Coca-Cola Raising Prices Due To Tariffs, And Now We REALLY Have A Problem


Kids separated from their parents at the border: “Yeah, well, bad things happen in the world.”

Presidential campaigns colluding with foreign governments to manipulate the election’s outcome: “Is that not normal?”

Taxes for the wealthy slashed, the Affordable Care Act destabilized, and a study backed by the Kochs accidentally showed that Medicare for All would save the U.S. government trillions of dollars: “I don’t know, my work takes care of my insurance.”

Aluminum tariffs signed by President Trump earlier this year have led to Coca-Cola raising their prices in response: “Wait, excuse me? What?”

One casually-informed US citizen, Darren Steinbeck, who gets the majority of his news from the Moments feature on Twitter, has a strong opinion about the cause and effect of Donald Trump’s trade war.

“I’ve had like 2 kidney stones. I drink a lot of Coke products. And this is unacceptable. They’re raising their prices? Why would Trump even impose a tariff? That sounds pointless to me. The ones who suffer most from this action is me, the everyday American! And Trump’s in office thanks to my protest vote for Jill Stein, so he owes me. This is unacceptable.”

Coca-Cola. Enjoy.

“No, I probably couldn’t name all the Supreme Court Justices. And no, I don’t know that much about, like, whatever wars we’re fighting at the moment. We’re fighting a war, right? In Syria or something? I mean, no, I don’t pay that much attention to politics. But that doesn’t mean I’m clueless,” said Mr. Steinbeck. “I’m just busy. I work full time. I have a life. And I follow Chris Hayes on Twitter, so I see a lot of news headlines. I know what’s going on, generally.”

Mr. Steinbeck expresses dismay for the general state of the country and those whom destructive policies have most effected.

“My friends who are LGBT, yeah, they’re stress levels rose a lot because of this administration. I get that,” said Mr. Steinbeck. “And everyone’s way more on edge with the increase in gun violence and decrease in prevention policy. And that whole Muslim ban thing really wasn’t cool.”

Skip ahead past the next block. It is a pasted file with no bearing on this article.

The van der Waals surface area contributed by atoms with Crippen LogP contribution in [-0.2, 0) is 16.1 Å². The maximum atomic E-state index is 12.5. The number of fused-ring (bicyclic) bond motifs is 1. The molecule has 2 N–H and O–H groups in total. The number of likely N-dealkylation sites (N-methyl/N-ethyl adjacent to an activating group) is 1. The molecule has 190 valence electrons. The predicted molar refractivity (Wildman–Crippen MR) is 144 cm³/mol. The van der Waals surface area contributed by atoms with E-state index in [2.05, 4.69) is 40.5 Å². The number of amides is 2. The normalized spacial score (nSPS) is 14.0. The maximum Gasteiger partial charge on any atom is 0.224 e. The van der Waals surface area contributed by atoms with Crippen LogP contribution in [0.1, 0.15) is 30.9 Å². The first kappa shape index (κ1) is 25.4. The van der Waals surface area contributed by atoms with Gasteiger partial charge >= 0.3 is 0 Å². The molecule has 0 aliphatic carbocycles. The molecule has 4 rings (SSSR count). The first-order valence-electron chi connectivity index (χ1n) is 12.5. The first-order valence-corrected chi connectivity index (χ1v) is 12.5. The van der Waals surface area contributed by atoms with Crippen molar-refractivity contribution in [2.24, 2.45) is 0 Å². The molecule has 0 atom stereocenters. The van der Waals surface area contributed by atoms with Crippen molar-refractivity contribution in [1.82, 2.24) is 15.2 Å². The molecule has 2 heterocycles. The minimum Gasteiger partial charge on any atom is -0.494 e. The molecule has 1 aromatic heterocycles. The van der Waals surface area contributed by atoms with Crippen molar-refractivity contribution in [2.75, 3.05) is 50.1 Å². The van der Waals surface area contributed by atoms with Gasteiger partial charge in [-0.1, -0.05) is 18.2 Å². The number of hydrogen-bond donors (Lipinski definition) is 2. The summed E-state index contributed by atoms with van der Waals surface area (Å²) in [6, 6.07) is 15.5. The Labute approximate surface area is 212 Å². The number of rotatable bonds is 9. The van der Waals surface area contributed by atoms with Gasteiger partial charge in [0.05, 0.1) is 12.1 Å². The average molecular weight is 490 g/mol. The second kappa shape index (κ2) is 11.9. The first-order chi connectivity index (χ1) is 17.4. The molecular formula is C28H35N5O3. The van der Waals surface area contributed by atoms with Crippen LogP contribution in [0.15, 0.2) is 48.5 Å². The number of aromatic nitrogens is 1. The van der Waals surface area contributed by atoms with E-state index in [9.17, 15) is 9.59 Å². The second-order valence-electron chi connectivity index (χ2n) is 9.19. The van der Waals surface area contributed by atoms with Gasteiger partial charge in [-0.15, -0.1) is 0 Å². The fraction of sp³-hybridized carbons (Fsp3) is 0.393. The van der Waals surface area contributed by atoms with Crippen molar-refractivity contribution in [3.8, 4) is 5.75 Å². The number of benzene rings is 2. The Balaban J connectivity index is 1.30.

As if determining that he had satisfactorily demonstrated an adequate level of awareness for current events, Mr. Steinbeck took a breath, with a satisfied smile. Then he continued:

“But, seriously, now I have to pay more for Coke? That’s effed up, dude. And it’s because of a 10% tariff on aluminum imports from the E.U., Mexico, and Canada? OK, so, I’m no Rachel Maddow, maybe I’m not the foremost authority on this kind of thing. But I’m pretty sure those are our allies? So why did we even impose the tariffs in the first place?”

Although Trump’s intentions behind the tariffs was to assist U.S. manufacturers by making foreign competitors more expensive (though, Trump’s turbulent relationships with political leaders in Europe, Mexico, and Canada could provide further insight into his decision-making), financial analysts disagree with the likely outcome.

Red, White, & You

“I don’t have to be a financial analyst to know that the additional costs always fall upon the consumer!” said Mr. Steinbeck indignantly. “That’s, like, 101. No, that’s less than 101. That’s like 75.”

It wasn’t just the 10% aluminum tariff that affected Coca-Cola’s production costs — but the 25% tariff on steel as well.